Visited on: Thursday 13th August 2016
The Tap House is the second of Brampton’s brewery taps. I had just come from the tap of the Brampton Brewery, the Rose and Crown (see article), and now I had arrived outside the Barlow Brewery’s outlet. I admired the colourful hanging baskets of flowers surrounding the black painted entrance. In contrast the rest of the pub’s front wall is whitewashed.
This is an old pub that looked as if it dated from the second half of the nineteenth century. I’ve been able to find only a small amount about its previous lives. In a photograph probably taken during the 1970s it is clearly a Whitbread house. This might indicate that it was a tied pub of Whitbread East Pennines. This was based around the former brewery of Tennant Brothers in Sheffield.
This was founded in 1820 at the Exchange Brewery alongside the River Sheaf. That was taken over by the Tennant brothers in 1840.
Whitbread acquired them and 700 pubs over in 1961 yet continued selling their bitter and mild under the Trophy name although it was almost certainly still made to the original recipe. They also brewed bottled Gold Label Barley Wine which Whitbread went on to making a national brand.
It is not absolutely certain that this was a Tennant’s pub but it does seem to be the most likely candidate. More information would be gratefully received. Back then it was known as the Three Horseshoes. Whitbread ceased brewing at the Exchange Brewery in 1993 and got out of brewing altogether in 2001. They still own a number of pubs yet also sold on a considerable amount more.
Most were disposed of to the newly-formed pub companies which came about as a result of the ill-conceived Beer Orders.
Whether that was the route this pub was guided along is not known. But what is, is that by 2007 it was a Thwaites’s (Blackburn, Lancashire) tied house named The Brampton Ale House selling three of their beers. In fact, it is still owned by Thwaites’s yet leased to another brewery.
That brewery is the Barlow Brewery, founded in January 2010 at Church Farm in the rural hamlet of Barlow, near Dronfield, Derbyshire with a five barrel (bbls) plant.
They leased the Brampton Ale House from Thwaites’s in February 2014. Since then it has sold Barlow beers along with a selection of beers from other small brewers and also one from Thwaites’s.
The pub was completely redecorated inside and out during 2016.
Once inside I turned to my right and settled on one of the tall tables. Some of these are rectangular, others circular. There is also a mixture of high chairs and stools.
The bar counter spreads across the whole front of the pub and looks pretty good with overhead shelves supported by brass columns. There is also a brass hand rail around the bar top as a foot rail.
The far left end of the pub there is a nice fitted corner bench with built-in cushioning. On the shelf behind there was a glass vase of flowers. Above all this is a flat screen television for sporting events. The loose furniture is wooden and a mix of round and square with both stools and chairs. This end of the room they are all of normal height.
They had a fine selection of beer including three from Barlow. These were: Betty’s Blonde (4.0%), Beyond the Pale (4.0%) and Three Valleys IPA (5.0%). There were four guest beers as follows: Stancill (Sheffield, South Yorkshire) Stainless (4.3%); Acorn (Wombwell, South Yorkshire) Hoptathlon (4.5%); Kelham Island (Sheffield, South Yorkshire) Pale Rider (5.2%) and Muirhouse (Ilkeston, Derbyshire) Magnum Mild (4.5%).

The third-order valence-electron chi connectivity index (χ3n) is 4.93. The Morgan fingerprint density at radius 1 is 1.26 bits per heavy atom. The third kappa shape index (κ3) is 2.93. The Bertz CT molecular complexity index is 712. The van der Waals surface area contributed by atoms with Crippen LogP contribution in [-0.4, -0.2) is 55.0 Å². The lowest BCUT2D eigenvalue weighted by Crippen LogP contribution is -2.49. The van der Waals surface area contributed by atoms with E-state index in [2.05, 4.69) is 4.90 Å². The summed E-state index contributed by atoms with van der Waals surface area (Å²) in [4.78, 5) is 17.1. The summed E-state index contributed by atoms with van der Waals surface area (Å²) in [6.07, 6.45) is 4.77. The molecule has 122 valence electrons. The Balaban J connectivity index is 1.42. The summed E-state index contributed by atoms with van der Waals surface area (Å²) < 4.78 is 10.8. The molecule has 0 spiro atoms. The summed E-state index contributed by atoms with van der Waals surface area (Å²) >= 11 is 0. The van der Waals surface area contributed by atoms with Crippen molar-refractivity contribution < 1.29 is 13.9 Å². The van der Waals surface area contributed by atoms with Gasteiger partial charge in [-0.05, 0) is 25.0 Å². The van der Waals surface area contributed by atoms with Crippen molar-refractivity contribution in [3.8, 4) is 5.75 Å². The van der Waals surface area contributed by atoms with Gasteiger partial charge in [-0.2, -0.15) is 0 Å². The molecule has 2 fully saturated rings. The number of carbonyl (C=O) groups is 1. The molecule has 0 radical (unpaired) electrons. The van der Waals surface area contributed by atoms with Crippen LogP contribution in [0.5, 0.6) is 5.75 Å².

Finally, there was one from owners Thwaites of Blackburn, Lancashire; Lancaster Bomber (4.4%). This brand is now owned by Marstons and is probably brewed in one of their breweries, although still supplied in Thwaites’s pubs.
There is also a reasonable selection of traditionally-made ciders. When I called in they were Thatcher’s (Sandford, Somerset) Cheddar Valley (6.0%); Gwynt y ddraig (Pontypridd, Glamorgan, South Wales) Haymaker (6.5%); Sheppey’s (Bradford-on-Tone, Somerset) Blackberry & Elderflower Cider (4.0%) and Lilley’s (Frome, Somerset) Mango Cider (4.0%).
Food is not a big deal here with the exception of pork pies which come from Watson & Brown butchers of Whittington Moor and also a cheese board. Of course there are the usual pub snacks in packs. Wines, spirits, soft drinks, tea and coffee are also served. This is a good traditional pub with a great selection of cask beers.
The Tap House, 318 Chatsworth Road, Brampton S40 2BX. Tel: 01246 234731.
Monday-Thursday: 16.00-23.00; Friday-Saturday: 12.00-24.00; Sunday: 12.00-23.00.
The pub is around a mile west of Chesterfield town centre and is easily reached by bus from there. It’s to be found at the junction where Old Road separates from Chatsworth Road. Alight at is Barker Road.
From the stop walk forward in the same direction and you find the pub on the left.
There are a number of bus routes that pass the pub with varying frequency. Most routes are reduced or do not operate in the evenings and Sundays. There is the 80 (every half hour during the day and evening); the 90 (half hourly during the day, hourly in the evening). Both of these two routes are hourly on Sunday.
There is also the 170 route that operates hourly on Monday to Saturday until 18.00.